But that's creation. Reception is a different matter - timeliness is an issue, especially if people perceive your game as a "newsgame." Games aren't easy to make - at least good ones aren't - and managing to release a game while the subject matter is still in the news and capable of generating interest is a challenge. But then, political novels and films don't have that problem, so why do games?
I pondered if, four months after launch, Wikileaks Stories had missed its window or whether it's time was still yet to come. What are your thoughts? Is this an unfair question?
It's not an unfair question at all. It's not easy to give an answer, though. On the one hand, I do think we would have gotten more attention if we'd released a bunch of games very quickly. On the other hand, the story isn't really over, and anything we can do to keep reminding people of what's going on is potentially helpful.
You had a problem getting sponsorship for You Shall Know The Truth. Was this related to the game's content?
It never even got to the point of discussing content. Almost no-one was interested in sponsoring the game, despite massive media interest in our project and the relative success of my previous game. I'd hoped that the "controversial" nature of the material, coupled with the media coverage, might actually make the game attractive to some sites - but that sort of thing only happens in less hysterical times. The Flash market seems to be losing its appetite for challenging/original material anyway, and You Shall Know The Truth was the last thing anyone wanted to see.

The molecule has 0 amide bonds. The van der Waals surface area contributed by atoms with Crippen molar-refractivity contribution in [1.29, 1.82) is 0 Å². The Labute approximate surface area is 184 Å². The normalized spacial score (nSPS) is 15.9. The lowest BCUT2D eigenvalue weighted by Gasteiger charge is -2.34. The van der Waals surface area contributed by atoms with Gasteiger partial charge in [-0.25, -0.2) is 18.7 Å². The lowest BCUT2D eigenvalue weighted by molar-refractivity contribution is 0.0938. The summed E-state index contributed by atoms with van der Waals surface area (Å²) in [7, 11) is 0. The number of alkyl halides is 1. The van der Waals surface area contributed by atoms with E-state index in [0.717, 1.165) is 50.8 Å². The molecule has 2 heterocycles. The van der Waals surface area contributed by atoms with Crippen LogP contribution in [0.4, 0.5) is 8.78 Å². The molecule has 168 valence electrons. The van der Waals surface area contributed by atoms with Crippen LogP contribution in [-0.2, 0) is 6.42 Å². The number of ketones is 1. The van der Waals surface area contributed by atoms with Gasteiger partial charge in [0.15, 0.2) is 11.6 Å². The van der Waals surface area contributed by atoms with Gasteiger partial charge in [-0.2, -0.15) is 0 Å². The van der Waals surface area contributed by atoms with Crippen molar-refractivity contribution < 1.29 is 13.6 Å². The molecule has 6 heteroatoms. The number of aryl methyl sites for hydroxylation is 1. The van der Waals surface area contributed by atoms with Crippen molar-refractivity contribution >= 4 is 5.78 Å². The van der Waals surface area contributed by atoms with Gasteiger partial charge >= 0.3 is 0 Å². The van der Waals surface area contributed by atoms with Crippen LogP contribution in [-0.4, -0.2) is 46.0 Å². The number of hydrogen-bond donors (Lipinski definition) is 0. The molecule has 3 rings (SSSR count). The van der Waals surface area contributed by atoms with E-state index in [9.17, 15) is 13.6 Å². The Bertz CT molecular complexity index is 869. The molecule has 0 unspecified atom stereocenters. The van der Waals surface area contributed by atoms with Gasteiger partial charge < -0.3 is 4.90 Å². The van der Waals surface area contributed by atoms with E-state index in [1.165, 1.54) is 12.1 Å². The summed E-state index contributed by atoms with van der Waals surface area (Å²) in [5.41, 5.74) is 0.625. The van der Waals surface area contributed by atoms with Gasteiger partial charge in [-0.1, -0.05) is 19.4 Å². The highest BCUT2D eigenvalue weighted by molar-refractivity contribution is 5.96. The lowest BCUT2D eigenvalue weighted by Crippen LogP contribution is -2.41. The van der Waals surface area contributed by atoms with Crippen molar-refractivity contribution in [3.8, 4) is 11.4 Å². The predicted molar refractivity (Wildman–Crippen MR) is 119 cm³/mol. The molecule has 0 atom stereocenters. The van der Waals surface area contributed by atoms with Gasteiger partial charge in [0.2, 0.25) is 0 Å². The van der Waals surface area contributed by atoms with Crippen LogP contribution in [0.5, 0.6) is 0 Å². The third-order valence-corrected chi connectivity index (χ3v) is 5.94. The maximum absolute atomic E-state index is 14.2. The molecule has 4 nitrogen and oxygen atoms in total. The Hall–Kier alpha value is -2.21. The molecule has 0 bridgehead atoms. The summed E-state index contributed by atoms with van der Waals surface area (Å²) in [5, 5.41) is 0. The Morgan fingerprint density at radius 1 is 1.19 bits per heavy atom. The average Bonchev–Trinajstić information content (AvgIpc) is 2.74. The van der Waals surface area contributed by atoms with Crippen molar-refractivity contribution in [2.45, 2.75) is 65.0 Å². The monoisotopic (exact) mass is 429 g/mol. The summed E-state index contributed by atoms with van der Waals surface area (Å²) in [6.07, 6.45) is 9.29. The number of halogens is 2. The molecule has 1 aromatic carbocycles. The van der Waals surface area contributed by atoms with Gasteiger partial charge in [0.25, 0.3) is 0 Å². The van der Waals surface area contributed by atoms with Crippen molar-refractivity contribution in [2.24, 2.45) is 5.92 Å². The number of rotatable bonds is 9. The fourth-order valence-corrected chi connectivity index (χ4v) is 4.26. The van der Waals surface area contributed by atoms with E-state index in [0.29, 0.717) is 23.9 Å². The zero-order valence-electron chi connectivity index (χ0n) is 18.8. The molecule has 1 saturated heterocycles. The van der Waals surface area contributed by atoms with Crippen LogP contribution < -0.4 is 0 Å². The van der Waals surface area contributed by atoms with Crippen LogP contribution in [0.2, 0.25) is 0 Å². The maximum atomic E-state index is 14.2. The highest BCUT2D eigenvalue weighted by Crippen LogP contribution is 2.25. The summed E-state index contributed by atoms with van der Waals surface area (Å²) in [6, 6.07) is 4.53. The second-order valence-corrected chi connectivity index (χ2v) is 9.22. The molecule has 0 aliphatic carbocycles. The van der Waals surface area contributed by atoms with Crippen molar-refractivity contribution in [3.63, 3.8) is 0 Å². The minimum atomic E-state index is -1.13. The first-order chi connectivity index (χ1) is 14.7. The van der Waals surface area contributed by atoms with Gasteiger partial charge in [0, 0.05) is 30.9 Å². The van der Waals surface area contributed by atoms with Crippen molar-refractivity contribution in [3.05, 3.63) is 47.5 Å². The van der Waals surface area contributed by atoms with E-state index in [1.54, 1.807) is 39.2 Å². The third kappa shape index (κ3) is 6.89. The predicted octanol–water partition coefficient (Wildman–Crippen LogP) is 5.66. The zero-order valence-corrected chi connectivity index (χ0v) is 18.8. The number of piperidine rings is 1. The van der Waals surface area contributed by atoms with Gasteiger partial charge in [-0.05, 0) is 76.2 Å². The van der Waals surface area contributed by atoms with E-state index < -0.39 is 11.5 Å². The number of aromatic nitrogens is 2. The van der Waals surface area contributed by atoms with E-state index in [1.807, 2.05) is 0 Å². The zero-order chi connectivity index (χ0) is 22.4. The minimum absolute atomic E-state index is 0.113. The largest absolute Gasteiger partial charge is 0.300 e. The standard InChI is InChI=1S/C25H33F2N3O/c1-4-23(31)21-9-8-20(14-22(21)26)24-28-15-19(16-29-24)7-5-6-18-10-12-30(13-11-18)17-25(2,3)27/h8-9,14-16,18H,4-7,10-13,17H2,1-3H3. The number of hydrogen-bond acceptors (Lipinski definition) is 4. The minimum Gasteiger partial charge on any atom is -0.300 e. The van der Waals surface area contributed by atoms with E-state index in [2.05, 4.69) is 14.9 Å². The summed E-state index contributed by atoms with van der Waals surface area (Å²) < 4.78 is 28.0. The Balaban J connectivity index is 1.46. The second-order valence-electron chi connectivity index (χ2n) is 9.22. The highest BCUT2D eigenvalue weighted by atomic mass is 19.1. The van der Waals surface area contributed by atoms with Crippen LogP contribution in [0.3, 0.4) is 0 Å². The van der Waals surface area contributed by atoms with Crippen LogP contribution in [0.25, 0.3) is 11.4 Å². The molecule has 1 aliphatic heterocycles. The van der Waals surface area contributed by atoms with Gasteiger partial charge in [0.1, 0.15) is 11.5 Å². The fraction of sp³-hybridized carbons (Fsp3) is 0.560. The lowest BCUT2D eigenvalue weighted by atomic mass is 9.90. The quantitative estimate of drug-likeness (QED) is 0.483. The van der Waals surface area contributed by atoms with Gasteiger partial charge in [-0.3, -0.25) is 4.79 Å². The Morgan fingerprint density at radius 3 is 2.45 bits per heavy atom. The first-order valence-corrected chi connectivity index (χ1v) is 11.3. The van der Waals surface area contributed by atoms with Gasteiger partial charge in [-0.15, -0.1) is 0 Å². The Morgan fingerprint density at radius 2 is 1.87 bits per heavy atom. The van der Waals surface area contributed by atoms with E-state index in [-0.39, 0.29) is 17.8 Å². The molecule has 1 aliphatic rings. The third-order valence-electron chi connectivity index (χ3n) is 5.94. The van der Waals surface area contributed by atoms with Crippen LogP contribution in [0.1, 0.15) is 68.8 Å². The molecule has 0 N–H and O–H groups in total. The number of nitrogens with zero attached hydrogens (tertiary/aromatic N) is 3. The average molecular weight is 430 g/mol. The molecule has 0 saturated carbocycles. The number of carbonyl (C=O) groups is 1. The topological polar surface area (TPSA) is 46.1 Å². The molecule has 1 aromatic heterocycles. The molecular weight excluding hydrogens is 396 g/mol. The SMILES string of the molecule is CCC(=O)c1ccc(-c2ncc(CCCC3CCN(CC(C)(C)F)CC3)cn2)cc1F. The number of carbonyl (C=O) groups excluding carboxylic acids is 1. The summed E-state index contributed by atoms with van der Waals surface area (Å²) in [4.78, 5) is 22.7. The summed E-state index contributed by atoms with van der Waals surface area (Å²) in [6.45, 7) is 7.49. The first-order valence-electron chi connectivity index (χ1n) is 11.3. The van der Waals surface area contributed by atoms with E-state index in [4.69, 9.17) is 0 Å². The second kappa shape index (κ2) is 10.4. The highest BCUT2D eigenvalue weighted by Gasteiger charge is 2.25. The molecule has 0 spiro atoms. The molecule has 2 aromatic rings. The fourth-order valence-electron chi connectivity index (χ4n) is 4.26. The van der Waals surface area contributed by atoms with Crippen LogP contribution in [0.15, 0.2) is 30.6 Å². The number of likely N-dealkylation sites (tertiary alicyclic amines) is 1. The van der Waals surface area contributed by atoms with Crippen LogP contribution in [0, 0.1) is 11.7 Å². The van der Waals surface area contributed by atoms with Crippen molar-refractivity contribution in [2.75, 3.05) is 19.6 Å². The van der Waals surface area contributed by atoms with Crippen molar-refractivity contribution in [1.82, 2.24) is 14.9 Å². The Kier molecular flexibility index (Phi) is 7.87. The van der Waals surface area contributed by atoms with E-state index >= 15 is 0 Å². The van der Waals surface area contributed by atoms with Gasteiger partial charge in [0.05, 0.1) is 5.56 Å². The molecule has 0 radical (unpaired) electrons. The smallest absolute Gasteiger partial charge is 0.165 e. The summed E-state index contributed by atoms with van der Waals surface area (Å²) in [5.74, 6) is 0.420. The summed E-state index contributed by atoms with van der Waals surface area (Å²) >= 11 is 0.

I got a single sponsorship offer, but it was so low that I decided to release the game without a sponsor. In retrospect, I don't know if that wasn't a mistake. I didn't feel very comfortable slapping someone's logo on the game for so little money, but perhaps if I'd done so, a lot more people would have played it.
I think Wikileaks Stories would have made a bigger splash if it had a larger base of games, but you make me wonder: are there just too many damn games out there now? It seems the internet is drowning in free Flashware.
I think it's the same problem that many people who use the internet for creative purposes are discovering: there's a lot of information out there, and very few ways of actually reaching people, especially with work that is slightly unusual. Many of the bigger websites have no interest (economic or otherwise) in plugging/sponsoring challenging or controversial material, so it only reaches the people who are actively looking for it.
Some people might argue that that's a good thing, but I disagree; I think we need to be challenged, we need to encounter ideas that we're not used to, both for our own mental health and for the health of the overall cultural system. But on the internet people tend to see only what they expect to see.